from The American Heritage® Dictionary of the English Language, 4th Edition
- adj. Incapable of being expressed; indescribable or unutterable. See Synonyms at unspeakable.
- adj. Not to be uttered; taboo: the ineffable name of God.
from Wiktionary, Creative Commons Attribution/Share-Alike License
- adj. Beyond expression in words; unspeakable.
- adj. Forbidden to be uttered; taboo.
from the GNU version of the Collaborative International Dictionary of English
- adj. Incapable of being expressed in words; unspeakable; unutterable; indescribable.
from The Century Dictionary and Cyclopedia
- Incapable of being expressed in words; unspeakable; unutterable; inexpressible: as, the ineffable joys of heaven; ineffable disgust.
- That must not be spoken: as, the ineffable name. See Jehovah.
- n. plural Trousers.
- n. One who is not to be named; one who is too high in his profession or in the fashionable world to be named with others.
from WordNet 3.0 Copyright 2006 by Princeton University. All rights reserved.
- adj. too sacred to be uttered
- adj. defying expression or description
It is a fond conceit of the superstitious Jews that his blasphemy was in pronouncing the name of Jehovah, which they call ineffable: he that made himself known by that name never forbade the calling of him by that name.
Something about the plastic face, a face frozen in an expression of ineffable sadness.
You may give them all they need of food and drink and make the conditions of their existence as favorable as possible, and they may grow and bloom, but there is a certain ineffable something that will be missing if you do not love them, a delicate glory too spiritual to be caught and put into words.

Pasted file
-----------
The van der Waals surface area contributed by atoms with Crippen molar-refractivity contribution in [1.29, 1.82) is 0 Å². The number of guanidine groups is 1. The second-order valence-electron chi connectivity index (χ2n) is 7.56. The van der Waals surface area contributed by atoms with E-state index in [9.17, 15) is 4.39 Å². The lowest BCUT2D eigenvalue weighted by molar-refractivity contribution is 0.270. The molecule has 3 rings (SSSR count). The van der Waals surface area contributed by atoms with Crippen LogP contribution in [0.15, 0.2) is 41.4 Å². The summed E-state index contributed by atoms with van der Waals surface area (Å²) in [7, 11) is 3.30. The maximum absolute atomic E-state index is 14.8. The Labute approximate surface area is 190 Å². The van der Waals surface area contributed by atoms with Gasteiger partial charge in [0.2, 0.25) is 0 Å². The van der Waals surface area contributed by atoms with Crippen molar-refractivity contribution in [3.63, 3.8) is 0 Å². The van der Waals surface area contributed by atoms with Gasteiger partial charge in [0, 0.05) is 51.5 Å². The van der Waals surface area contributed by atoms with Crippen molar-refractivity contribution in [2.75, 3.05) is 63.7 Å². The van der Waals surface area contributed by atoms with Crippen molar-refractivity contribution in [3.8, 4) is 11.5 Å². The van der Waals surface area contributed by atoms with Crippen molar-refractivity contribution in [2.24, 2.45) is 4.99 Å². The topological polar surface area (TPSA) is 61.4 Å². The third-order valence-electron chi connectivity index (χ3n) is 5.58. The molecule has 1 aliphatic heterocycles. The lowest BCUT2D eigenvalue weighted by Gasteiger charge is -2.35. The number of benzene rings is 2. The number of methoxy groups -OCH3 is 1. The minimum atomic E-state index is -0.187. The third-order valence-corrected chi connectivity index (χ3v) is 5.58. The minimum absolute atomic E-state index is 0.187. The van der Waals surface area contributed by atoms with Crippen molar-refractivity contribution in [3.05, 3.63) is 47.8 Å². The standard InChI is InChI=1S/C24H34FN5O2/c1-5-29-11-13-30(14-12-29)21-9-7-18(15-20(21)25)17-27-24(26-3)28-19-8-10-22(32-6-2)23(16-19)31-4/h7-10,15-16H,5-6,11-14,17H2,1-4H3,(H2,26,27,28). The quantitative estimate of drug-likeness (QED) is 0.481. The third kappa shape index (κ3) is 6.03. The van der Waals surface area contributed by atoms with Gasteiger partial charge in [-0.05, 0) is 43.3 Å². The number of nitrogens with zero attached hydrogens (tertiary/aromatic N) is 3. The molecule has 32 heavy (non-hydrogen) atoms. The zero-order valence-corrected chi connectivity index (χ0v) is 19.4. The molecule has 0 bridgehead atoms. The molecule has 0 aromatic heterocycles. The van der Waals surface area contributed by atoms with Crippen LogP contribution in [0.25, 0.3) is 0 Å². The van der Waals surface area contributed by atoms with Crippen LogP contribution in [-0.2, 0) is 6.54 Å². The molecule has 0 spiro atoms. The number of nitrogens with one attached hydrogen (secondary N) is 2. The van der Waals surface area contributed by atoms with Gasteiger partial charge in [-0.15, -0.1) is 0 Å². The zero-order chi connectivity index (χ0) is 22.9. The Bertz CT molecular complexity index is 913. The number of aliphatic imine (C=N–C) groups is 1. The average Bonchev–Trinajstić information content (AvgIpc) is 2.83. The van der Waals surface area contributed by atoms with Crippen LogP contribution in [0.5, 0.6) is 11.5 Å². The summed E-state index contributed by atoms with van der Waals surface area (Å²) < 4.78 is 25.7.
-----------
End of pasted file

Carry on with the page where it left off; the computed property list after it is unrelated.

"Weep then, my word ineffable!" cried Malcolm, and laid himself again at her feet, kissed them, and was silent.
I stood upon the gulf which girds my dwelling: in one hand, I held my sacred talisman, that bears the name ineffable; in the other, the mystic record of our holy race.
The word ineffable, is important here, Those that practice the art of negative theology, whether within the Abrahamic tradition or not, will always ascribe God as being unknowable, yet paradoxically knowable through this form of theology, though of course not at the anthropomorphic level.
Sometimes he introduces himself by the same method to the imagination; and sometimes he addresses the mind in a manner ineffable, which is called Inspiration.
This word, when thus pronounced, is called the ineffable word, which cannot be altered as other words are, and the degrees which you have received, are called, on this account, INEFFABLE DEGREES.
She recalled the ineffable scenes of the passion, the burial and the resurrection.
Regardless, Hochschild reminds us once again of a simple truth we can never hear too often yet seem incapable of remembering, namely the ineffable horror of war.